Brijlal Chaudhari '10 (left) and Melih Cokaygil '11
Two St. Lawrence students - roommates - have been awarded "100
Projects for Peace" grants for 2010, in the fourth year of the program.
With the grants, of $10,000 each, Brijlal Chaudhari '10, of Nepal, and Melih Cokaygil '11, of Turkey, plan to undertake projects in their home countries.
Davis Projects for Peace is an invitation to undergraduates at the
American colleges and universities in the Davis United World College
Scholars Program to design grassroots projects that they will
implement during the summer. The projects judged to be the
most promising and do-able are funded at $10,000 each. The objective
is to encourage and support today's motivated youth to create and
try out their own ideas for building peace. The Davis Projects for
Peace is made possible by Kathryn Wasserman Davis, an accomplished
internationalist and philanthropist. Upon the occasion of her 100th
birthday in February of 2007, Mrs. Davis, mother of Shelby M.C.
Davis who funds the Davis UWC Scholars Program, chose to celebrate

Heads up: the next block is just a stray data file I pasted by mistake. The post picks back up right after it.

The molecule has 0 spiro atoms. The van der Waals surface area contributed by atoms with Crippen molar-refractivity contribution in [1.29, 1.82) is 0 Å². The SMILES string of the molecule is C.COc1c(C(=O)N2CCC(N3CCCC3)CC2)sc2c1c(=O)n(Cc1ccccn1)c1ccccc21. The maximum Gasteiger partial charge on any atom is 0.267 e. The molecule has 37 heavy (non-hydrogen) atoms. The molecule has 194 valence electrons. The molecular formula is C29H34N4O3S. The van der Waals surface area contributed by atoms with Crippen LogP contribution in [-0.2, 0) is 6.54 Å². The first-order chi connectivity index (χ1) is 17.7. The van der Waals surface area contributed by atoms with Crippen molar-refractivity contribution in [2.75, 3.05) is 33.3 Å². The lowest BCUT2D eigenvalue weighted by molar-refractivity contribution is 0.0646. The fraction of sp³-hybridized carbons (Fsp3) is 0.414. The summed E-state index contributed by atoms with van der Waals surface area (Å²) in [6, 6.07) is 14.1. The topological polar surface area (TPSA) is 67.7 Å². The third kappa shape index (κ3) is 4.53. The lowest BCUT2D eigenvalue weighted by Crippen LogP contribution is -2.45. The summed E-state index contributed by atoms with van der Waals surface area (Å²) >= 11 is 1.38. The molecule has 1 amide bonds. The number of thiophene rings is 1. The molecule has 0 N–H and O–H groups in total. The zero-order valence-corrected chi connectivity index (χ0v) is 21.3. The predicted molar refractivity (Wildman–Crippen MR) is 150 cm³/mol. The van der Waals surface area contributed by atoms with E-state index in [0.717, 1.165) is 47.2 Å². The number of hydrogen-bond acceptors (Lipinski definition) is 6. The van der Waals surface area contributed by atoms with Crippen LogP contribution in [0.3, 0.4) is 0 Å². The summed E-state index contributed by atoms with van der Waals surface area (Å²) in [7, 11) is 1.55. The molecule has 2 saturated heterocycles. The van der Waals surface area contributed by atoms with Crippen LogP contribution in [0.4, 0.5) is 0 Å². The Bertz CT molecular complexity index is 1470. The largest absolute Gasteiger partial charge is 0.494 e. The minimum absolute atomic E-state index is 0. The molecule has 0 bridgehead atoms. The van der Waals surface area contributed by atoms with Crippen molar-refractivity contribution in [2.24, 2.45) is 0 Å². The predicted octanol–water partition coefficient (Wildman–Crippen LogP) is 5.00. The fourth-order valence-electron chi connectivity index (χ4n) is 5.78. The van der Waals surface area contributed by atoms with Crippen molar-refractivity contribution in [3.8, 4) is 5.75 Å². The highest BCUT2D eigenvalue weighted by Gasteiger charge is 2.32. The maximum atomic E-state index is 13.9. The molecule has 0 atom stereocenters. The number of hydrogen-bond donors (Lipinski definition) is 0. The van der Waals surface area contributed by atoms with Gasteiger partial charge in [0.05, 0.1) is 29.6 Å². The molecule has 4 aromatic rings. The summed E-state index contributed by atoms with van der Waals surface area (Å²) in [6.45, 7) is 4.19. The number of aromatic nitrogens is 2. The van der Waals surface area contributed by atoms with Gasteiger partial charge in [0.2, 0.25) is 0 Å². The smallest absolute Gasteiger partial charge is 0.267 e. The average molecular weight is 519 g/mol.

by committing $1 million for one hundred Projects for Peace.
Because of the many marvelous achievements made by students
in prior years, Mrs. Davis is continuing the Davis Projects
for Peace for a fourth year.
Melih plans to organize a three-week shared learning program, similar to a "big brother/big sister" program that will involve 30 underprivileged children from Turkey's predominantly Kurdish city of Diyarbakir and eight university students from throughout Turkey.
"In general, the activities and the courses aim to create an environment where the children can share their stories and problems, seek solutions as a group and learn a peaceful way of self-expression," Melih says. "There will be a blog of the program where the children can post their artwork and share their experiences in the program, perspectives on their daily lives and the ethnic conflict as well. As a part of their English course, the children will also post short notes in English." The university students will also contribute to the blog.
Chaudhari, who founded the Literacy for Nepal student group on campus, plans to build libraries and classrooms in two villages in Nepal. Two classrooms will be added to an overcrowded school in Sugauli, where Chaudhari also plans to teach as a volunteer, and a library will be built in Sedhwa; both facilities will be furnished with books and periodicals through the grant. Literacy for Nepal will continue to raise funds for books and to sustain the facilities in coming years.
Chaudhari is an economics major, with a minor in African studies. Cokagil is a global studies major; he also conducted a study in Turkey in 2009, through a Tanner Fellowship.
Davis Projects for Peace Web site
Posted: April 1, 2010